Rice or naan?

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Thinking about it, I haven’t been to an Indian for ages, and I’m getting all hungry translating this survey into naan awareness.

I’m naan all the way, especially as in Japan long-grain rice is a bit of a rarity, and Japanese native short-grain rice does not go well at all with Indian curry. Japan’s native “curry”, usually just a spicy stew, does work well with native rice, but even though I quite often eat it at home, I wouldn’t pay good money to a restaurant for it.

Here’s a random curry and naan from a random restaurant in Tokyo; although at first glance the photo could be from anywhere in the world, the wet towel, the bill on the table, and the gum syrup for the ice coffee, perhaps, in the metal tumbler all point to Japan:

Dal Curry + Cheese naan @ Shanti @ Komagome
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Curry eating habits in Japan

About how often do you eat curry at home? graph of japanese statisticsI must have missed the first two times this survey came around, as I see this survey from MyVoice into curry is marked as their third time of asking. I’ve previously done DIMSDRIVE on curry, however.

Demographics

Over the first five days of August 2009 13,747 members of the MyVoice internet community successfully completed a private online questionnaire. 54% of the sample were female, 1% in their teens, 15% in their twenties, 34% in their thirties, 30% in their forties, and 20% aged fifty or older.

Most Japanese currys are really more like spicy stews, and as you can see from Q5, none of the top brands have Indian branding. I usually have currys made from dehydrated roux base, which are OK I suppose, but very occasionally I have a boil-in-the-bag, which are excellent! Sadly, there’s no Indian curry houses nearby that I can get a proper carry-out from.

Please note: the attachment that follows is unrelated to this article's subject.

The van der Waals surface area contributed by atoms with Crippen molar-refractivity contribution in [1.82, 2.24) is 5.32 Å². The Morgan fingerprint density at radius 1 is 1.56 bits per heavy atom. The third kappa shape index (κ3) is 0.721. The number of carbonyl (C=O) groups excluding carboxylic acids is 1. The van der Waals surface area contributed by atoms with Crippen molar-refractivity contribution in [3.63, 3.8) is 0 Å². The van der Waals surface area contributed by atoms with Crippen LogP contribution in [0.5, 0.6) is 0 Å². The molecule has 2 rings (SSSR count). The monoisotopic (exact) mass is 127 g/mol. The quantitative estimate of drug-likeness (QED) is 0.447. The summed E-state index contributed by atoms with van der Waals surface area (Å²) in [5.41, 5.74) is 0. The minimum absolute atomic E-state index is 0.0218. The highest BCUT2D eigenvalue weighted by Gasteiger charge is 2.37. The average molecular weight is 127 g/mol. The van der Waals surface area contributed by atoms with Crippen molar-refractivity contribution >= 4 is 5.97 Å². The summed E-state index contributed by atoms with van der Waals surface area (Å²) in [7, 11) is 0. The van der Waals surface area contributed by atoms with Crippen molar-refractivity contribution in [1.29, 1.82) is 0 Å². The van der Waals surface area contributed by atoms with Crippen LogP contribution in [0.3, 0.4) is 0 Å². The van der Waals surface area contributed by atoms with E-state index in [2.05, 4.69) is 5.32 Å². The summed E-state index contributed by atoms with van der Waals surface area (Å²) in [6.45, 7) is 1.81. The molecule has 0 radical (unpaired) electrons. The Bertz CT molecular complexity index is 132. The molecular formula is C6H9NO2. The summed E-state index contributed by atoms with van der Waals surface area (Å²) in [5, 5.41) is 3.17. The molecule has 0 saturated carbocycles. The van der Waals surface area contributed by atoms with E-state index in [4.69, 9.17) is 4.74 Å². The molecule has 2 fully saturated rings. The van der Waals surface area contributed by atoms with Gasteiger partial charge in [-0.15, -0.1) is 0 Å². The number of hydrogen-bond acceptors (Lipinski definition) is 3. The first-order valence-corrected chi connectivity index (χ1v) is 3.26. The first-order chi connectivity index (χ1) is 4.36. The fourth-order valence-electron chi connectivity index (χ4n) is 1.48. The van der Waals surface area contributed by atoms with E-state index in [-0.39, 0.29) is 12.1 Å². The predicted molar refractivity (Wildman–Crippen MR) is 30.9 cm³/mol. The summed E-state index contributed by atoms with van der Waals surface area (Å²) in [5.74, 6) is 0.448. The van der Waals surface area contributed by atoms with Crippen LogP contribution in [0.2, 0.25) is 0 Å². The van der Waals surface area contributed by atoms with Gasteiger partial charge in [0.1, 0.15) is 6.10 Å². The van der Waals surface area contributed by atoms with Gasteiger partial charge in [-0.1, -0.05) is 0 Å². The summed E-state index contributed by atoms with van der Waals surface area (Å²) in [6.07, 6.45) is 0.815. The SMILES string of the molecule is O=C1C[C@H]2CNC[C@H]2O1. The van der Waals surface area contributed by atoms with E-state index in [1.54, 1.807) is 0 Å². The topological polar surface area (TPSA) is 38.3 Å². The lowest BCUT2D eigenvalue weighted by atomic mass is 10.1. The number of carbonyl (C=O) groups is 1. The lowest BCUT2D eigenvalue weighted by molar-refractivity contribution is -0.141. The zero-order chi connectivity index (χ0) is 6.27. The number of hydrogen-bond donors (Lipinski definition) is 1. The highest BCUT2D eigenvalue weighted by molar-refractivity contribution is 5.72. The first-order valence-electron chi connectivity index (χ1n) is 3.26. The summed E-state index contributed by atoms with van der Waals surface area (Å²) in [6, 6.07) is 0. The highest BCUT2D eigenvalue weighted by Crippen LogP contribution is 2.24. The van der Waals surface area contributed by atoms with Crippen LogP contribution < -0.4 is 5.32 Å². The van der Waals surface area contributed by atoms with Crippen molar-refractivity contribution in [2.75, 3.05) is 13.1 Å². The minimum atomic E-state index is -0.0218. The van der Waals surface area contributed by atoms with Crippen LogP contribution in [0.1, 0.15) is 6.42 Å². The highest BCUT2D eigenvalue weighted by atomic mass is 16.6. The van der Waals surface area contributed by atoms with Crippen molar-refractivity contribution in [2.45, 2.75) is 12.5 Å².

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Murdering curry in Japan

Do you like curry rice? graph of japanese statisticsI think it might just be Scottish slang, but “I could fair murder a curry/Chinese/Mick Jagger” indicates a not inconsiderable desire to consume said item, and of course the second slang meaning fairly describes how people feel on first tasting Japanese curry. This survey from DIMSDRIVE Research looked at how the Japanese consume curry rice.

Demographics

Between the 23rd of July and the 7th of August 2008 9,921 members of the DIMSDRIVE monitor group completed a private online questionnaire. 52.7% of the sample were female, 1.3% in their teens, 13.7% in their twenties, 34.0% in their thirties, 29.6% in their forties, 15.1% in their fifties, and 6.3% aged sixty or older. In addition, 14.0% lived alone, 64.1% were married, and 51.9% had children.

The name “curry rice” helps differentiate from “proper” curry; this Japanese invention, served at countless restaurants up and down the country, is usually half a plate of standard Japanese short-grain sticky white rice and half a plate of spicy stew. At home the stew is usually prepared from dehydrated blocks of sauce.

My wife cooks lovely curry with lots of potatos, but what most of the prepared mixes lack is a complexity of flavour. I was over in the USA last week and had a curry at a cheap food court, but just to get long-grain Basmati rice and a complex blend of spices that had soaked through the ingredients over many hours was heaven!
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